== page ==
Agricultural Extension Service
. . ten pigs per litter
ten pigs to market "
HOG CHOLERA VACCINATION
By CHARLES B. PLUMMER
Agricultural Extension Veterinarian
KENNETH L. DURRANCE
Assistant Animal Husbandman
Keeping hog cholera vaccination up to date
on your farm is good management and sound
economics. Without vaccination, losses can be
and sometimes are heavy.
Vaccination is good insurance against losses,
even though it does not provide 100 percent
Hog cholera is caused by a very tiny virus,
which gets into the blood and all tissue of a
sick animal. In some instances it may be more
virulent (stronger) than in others. Very few
hogs have natural immunity to the virus.
THINGS THE PRODUCER SHOULD
KNOW AND DO
0 Vaccinate all pigs at about 6 weeks of age.
* Re-vaccinate brood stock each year.
* Contact your veterinarian and discuss the prob-
lems that might exist in your herd before they
* Be sure.to tell the veterinarian the facts. They
may determine the type of vaccine to be used.
There are several types of vaccines and one may
be better to use than another under your con-
* If the veterinarian thinks the herd is not in con-
dition to vaccinate at the time called, wait and
correct the condition before vaccination. This
may save pigs.
* If cholera is present in a herd when they are
vaccinated, the pigs may still develop the disease
and die from cholera since many already will be
infected with the virus.
qavwner In the know, '
CAUSES OF FAILURE TO IMMUNIZE
A very small percentage of animals
do not have the ability to produce the
antibodies that are required for immun-
ity, and cannot be immunized, regard-
less of what is done.
Also, the following conditions may
cause a vaccine to fail to produce com-
An animal in a state of poor nutrition.
One heavily infested with parasites.
Pigs vaccinated too young that have
been nursing a vaccinated sow.
Pigs that have had hog cholera serum
within 3 to 4 weeks prior to vaccination.
Pigs that already have cholera but show
Pigs that have other infections at time
Pigs that have been subjected to stress,
such as long hauls, withholding feed and
water, and overheating. Anything that
lowers the resistance of the animal will
reduce the ability of its body to manu-
facture antibodies from the vaccine.
HOW IT IS SPREAD...
Cholera is highly contagious. It can be
spread from one animal to another in many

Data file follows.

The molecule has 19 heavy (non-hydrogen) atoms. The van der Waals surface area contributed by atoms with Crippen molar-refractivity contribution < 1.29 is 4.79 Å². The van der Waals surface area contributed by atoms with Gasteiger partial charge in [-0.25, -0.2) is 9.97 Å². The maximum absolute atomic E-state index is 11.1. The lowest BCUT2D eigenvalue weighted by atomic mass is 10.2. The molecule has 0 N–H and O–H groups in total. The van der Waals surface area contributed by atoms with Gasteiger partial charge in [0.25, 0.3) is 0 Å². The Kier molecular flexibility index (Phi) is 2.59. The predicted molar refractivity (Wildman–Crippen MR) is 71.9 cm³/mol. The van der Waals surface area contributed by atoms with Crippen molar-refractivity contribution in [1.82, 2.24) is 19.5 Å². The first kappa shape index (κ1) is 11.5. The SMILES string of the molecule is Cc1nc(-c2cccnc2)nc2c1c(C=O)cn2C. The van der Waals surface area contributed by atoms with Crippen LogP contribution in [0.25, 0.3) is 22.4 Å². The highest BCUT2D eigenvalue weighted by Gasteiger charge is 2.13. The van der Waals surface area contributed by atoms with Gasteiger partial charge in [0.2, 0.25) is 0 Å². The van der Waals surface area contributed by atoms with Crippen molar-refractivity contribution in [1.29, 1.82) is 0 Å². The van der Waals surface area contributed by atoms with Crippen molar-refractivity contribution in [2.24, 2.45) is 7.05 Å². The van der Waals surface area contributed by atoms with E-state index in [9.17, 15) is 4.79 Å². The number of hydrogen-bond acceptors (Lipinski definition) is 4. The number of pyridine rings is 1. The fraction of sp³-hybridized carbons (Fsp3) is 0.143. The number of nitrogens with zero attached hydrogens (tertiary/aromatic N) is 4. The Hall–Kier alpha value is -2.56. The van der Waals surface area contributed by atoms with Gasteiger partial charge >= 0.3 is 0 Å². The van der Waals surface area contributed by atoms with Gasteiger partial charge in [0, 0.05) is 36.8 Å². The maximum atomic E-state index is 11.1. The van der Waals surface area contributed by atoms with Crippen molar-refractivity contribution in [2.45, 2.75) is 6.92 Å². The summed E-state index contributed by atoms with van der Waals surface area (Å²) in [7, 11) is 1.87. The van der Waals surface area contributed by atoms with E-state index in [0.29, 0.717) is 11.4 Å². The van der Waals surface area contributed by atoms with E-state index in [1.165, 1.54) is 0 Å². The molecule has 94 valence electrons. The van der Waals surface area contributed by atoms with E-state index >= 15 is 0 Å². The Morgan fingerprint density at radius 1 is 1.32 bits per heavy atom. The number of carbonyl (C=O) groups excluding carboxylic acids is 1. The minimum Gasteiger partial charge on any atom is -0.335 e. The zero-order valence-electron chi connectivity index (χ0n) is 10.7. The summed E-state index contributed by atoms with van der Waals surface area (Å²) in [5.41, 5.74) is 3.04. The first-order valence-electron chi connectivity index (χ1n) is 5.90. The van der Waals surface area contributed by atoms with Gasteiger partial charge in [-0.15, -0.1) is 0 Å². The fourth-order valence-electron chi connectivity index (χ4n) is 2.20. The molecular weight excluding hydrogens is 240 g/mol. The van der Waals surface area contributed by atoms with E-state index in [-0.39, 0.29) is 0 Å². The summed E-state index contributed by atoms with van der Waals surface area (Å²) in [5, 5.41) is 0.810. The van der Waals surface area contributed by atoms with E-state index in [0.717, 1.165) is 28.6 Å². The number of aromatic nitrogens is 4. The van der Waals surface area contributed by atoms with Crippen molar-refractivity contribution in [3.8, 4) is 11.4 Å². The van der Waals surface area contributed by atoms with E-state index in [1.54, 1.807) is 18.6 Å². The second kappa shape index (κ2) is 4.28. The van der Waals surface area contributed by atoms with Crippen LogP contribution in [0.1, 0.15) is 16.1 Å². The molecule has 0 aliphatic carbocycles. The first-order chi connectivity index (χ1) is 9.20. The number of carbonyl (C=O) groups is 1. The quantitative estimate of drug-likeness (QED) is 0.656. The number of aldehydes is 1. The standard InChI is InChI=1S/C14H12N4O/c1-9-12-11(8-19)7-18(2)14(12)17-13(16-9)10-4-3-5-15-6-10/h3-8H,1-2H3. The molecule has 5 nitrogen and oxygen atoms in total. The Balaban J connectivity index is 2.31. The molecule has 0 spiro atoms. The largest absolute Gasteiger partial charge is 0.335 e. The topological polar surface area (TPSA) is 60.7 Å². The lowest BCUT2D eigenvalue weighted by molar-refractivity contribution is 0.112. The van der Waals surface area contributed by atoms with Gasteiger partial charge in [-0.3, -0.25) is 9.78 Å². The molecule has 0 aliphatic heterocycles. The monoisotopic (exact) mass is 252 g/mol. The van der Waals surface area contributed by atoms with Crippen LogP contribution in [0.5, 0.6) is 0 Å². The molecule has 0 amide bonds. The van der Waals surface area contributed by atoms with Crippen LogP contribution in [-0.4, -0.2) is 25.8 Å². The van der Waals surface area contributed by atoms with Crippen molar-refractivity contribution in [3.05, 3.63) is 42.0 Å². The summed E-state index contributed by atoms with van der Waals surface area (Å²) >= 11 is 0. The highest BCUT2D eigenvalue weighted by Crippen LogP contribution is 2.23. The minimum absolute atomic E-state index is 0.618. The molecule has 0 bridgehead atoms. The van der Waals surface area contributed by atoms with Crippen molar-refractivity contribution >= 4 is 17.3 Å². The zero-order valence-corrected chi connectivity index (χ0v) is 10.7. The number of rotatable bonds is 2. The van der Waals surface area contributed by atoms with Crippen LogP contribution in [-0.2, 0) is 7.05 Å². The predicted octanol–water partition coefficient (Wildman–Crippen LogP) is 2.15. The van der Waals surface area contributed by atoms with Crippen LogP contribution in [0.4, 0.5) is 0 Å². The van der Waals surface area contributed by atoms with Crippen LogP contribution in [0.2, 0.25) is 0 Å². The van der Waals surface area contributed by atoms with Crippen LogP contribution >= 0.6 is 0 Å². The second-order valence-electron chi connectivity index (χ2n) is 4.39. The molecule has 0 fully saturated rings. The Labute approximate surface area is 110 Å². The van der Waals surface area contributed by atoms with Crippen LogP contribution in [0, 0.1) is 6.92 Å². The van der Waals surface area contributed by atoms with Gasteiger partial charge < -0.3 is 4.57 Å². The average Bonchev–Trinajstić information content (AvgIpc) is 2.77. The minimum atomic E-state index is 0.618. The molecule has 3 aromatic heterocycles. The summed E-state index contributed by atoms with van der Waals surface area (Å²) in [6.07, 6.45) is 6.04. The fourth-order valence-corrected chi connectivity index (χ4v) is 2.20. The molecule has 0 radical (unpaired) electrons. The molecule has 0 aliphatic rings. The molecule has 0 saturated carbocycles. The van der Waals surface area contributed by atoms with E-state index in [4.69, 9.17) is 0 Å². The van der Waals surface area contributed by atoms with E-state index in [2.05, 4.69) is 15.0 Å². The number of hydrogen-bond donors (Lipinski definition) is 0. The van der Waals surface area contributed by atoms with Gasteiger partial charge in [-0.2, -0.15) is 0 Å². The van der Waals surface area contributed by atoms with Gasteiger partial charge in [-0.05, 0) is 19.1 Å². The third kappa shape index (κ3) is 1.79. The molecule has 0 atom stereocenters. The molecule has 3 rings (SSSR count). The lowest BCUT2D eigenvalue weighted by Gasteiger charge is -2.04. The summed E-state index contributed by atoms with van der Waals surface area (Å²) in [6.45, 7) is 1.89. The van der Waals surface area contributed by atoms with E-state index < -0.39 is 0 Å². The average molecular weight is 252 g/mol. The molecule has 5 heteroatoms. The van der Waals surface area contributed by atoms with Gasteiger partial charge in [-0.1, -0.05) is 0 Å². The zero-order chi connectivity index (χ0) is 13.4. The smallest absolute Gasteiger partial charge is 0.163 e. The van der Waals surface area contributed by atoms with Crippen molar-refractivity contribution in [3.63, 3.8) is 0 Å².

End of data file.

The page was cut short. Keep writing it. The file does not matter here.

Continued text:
ways. It may be carried on the tires of a feed
truck, on a person's shoes, in old feed sacks,
by dogs, by buzzards, or by contact with other
Animals can become infected by eating pork
scraps in garbage that has not been thoroughly
cooked. The virus can live over in places where
sick animals have been. It will live for long
periods in damp, dark places. It can live under
conditions of extreme cold and it will live for
months in salt and pickling solutions.
The virus is easily killed by sunlight, heat or
Avoid losses by keeping cholera out of your
herd. When adding animals-to your herd, be
sure they are from herds free of cholera or have
been vaccinated more than 2- 3 weeks. Buying
at the auction market, without knowing the herd
from which the animals come, can introduce the
disease to your herd. If the market does not
have proper disinfecting facilities, a cholera-sick
animal going through it may be the means of
spreading the disease to unvaccinated animals
following through the same market for several
Vaccination is the best way to be reasonably
sure of keeping cholera out of your herd. Vac-
cinate all animals every year.
Many things can affect the ability of an ani-
mal to gain immunity through vaccination. Most
of these are known. If the animal is in the
proper condition and the vaccination is done
properly, you can expect a high percentage of
1. Vaccinate a pig that is in poor condition
from inadequate nutrition.
2. Vaccinate pigs that are heavily infested
3. Vaccinate pigs that are less than 5 weeks
4. Vaccinate pigs within 4 weeks follow-
ing the administration of immune serum.
5. Vaccinate pigs that are sick or exposed
to other infections.
6. Vaccinate pigs that have been over-
7. Vaccinate pigs that have been hauled
long distances or had feed or water withheld
for long periods. Wait at least 3 days.
8. Buy pigs that have not been vaccinated.
9. Buy pigs that have been vaccinated less
than 2 3 weeks.
10. Mix purchased pigs with your herd. Ad-
ditions should be segregated for at least
30 60 days.
This is the First of a Series of Circulars on
COOPERATIVE EXTENSION WORK IN AGRICULTURE AND HOME ECONOMIC!
(Acts of May 8 and June 30, 1914)
Agricultural Extension Service, University of Florida, Florida State
University and United States Department of Agriculture, Cooperating
M. O. Watkins, Director